AMD published a new video on YouTube featuring Id Software Chief Technology Officer Robert Duffy. He said that AMD supplied the Zenimax-owned crew with PCs powered by the new Ryzen 7 desktop processors, and the 2016 version of Doom ran “fantastic” at 1,920 x 1,080 right out of the box.
But what about a 3,840 x 2,160 resolution? Duffy said the team is currently testing 4K with the Id Tech 6 engine running on Ryzen 7 now and plans to start 8K testing in the near future (7,680 x 4,320). However, he can safely say that any PC game, whether it is based on Id Tech 6 or not, will benefit from the additional CPU headroom provided by the Ryzen processor platform.
As a refresher, AMD now sells two groups of Ryzen-branded processors based on its built-from-scratch “Zen” processor design: Ryzen 7 and Ryzen 5. The Ryzen 7 group consists of three chips ranging in base clock speeds between 3.0GHz and 3.6GHz. They target the enthusiast market whereas the Ryzen 5 processors focus on the mainstream high-quality PC gaming market.
“If you take into account how many people are streaming their gameplay these days, that pushing a lot of bandwidth out the pipe, that’s doing live video encoding,” Duffy said. “And you think about the additional cores and capabilities Ryzen has, the games are still going to run really fast even if they’re doing all of this other stuff on their PC at the same time.”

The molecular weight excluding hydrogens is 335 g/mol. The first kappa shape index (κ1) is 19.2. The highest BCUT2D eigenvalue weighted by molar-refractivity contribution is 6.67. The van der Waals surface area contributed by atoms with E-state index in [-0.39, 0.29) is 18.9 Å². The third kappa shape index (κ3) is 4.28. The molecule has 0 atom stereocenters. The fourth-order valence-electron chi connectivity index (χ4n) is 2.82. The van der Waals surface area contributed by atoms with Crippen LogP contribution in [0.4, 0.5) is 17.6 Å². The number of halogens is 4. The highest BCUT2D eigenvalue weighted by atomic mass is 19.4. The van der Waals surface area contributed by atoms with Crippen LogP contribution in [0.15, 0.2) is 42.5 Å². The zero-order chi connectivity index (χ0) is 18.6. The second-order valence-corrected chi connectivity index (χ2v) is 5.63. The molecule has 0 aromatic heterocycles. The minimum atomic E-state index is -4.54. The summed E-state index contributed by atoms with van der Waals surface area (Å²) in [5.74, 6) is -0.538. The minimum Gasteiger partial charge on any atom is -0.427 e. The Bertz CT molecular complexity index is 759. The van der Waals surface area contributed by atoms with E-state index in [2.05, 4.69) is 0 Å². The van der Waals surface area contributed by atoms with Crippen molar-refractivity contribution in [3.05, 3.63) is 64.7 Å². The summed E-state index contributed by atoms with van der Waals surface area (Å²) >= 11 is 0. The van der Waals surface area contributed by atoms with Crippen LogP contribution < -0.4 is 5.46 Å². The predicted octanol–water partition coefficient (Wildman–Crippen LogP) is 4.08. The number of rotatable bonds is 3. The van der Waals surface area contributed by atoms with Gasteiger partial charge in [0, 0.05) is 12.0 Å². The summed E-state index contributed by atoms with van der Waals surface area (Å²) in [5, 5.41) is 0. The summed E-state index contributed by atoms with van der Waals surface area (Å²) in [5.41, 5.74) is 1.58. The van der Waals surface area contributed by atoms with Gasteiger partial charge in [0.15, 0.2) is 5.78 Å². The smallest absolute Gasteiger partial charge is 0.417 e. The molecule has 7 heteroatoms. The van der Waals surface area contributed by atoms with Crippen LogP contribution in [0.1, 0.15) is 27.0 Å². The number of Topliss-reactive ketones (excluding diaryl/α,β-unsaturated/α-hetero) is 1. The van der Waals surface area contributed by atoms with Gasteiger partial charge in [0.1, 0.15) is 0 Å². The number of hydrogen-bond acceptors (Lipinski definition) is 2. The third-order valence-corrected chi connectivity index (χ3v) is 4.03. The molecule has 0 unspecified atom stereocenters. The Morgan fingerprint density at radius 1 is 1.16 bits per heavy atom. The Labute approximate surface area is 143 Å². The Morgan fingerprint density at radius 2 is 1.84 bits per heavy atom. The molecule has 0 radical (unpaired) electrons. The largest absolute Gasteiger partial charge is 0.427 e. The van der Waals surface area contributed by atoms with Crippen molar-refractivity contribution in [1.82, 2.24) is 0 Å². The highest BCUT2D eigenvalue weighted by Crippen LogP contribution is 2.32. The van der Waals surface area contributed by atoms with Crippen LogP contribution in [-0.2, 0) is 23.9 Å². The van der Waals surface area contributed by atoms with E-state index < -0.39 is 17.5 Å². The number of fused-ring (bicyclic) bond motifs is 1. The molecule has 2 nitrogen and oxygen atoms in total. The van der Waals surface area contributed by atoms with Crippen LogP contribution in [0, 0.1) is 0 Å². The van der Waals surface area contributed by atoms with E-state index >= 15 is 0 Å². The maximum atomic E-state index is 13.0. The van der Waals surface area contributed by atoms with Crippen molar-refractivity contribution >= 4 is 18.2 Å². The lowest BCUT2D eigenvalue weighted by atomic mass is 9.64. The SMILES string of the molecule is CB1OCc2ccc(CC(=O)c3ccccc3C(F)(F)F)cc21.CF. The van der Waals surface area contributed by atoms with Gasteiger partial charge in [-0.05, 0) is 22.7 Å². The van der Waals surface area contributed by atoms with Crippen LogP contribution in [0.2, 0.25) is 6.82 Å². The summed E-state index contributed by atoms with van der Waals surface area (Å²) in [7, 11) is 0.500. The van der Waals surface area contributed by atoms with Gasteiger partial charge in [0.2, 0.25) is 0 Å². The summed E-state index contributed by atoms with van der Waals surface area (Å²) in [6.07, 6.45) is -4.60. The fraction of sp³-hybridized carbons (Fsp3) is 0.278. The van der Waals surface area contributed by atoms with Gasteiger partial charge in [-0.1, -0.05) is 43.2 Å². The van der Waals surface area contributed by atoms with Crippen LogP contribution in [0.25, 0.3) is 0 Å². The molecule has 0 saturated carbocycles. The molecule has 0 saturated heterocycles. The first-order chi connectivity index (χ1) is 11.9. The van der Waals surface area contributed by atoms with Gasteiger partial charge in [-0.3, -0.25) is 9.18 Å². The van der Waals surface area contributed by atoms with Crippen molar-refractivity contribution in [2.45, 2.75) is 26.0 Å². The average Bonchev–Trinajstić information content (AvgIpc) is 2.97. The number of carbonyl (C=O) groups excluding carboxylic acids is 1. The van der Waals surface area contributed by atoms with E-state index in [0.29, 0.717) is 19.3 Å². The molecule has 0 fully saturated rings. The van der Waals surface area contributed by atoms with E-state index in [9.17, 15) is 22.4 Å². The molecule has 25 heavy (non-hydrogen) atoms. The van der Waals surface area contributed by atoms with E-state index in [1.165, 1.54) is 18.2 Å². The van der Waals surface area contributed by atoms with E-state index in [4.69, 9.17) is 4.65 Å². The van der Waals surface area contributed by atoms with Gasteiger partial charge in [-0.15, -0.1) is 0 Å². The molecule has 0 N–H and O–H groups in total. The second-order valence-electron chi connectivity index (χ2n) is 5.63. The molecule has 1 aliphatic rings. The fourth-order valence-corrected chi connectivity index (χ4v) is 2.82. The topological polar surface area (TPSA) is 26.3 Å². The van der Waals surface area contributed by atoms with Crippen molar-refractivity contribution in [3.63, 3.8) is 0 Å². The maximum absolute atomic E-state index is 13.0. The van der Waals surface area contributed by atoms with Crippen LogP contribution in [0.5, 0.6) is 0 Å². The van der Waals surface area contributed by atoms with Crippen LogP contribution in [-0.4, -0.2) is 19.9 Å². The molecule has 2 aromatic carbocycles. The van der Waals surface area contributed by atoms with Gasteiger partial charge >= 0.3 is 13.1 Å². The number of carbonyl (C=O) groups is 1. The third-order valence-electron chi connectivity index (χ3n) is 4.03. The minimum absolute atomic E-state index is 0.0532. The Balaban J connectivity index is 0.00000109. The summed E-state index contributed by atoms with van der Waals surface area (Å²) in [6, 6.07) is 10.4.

Yep, there are a lot of cores in most of the new Ryzen processors, and here they are:
Duffy says that Ryzen has a “super-attractive” price point, and he’s spot-on with the Ryzen 5 chips. Get into six-core territory, and customers have a starting price of $219, which is not shabby at all. Even still, the eight-core 1700 chip has a very attractive price point, which only gets higher as AMD cranks up the base and turbo speeds of each core. As demonstrated by AMD over the last six months, an Intel processor that is comparable to the Ryzen 7 1800 is double the price.
And that was/is a big selling point for AMD: Powerful performance at half the cost. According to Duffy, those additional cores and threads will enable developers to cram in more frames per second, more artificial intelligence, more actions in the game space, more simulations, and so on. Ryzen, he says, will bring better gaming immersion to more people.
Of course, the team is currently working on Id Tech 7, which will be optimized for Ryzen processors right out of the box. The new engine is “far more parallel” than Id Tech 6, he says, and will fully consume all the processing power Ryzen can dish out. Quake Champions will take advantage of Ryzen 7 and the upcoming Radeon RX Vega cards too.
- AMD’s second-generation Ryzen desktop CPUs hit the market starting at $199
- The Ryzen 7 CPU could see a nice speed increase over AMD’s current chip
- Online listings show AMD will release second-gen Ryzen CPUs on April 19
- AMD vs. Intel: How does tech’s oldest rivalry look in 2018?
- HP’s mainstream Pavilion PCs refreshed with latest AMD Ryzen, Intel Core CPUs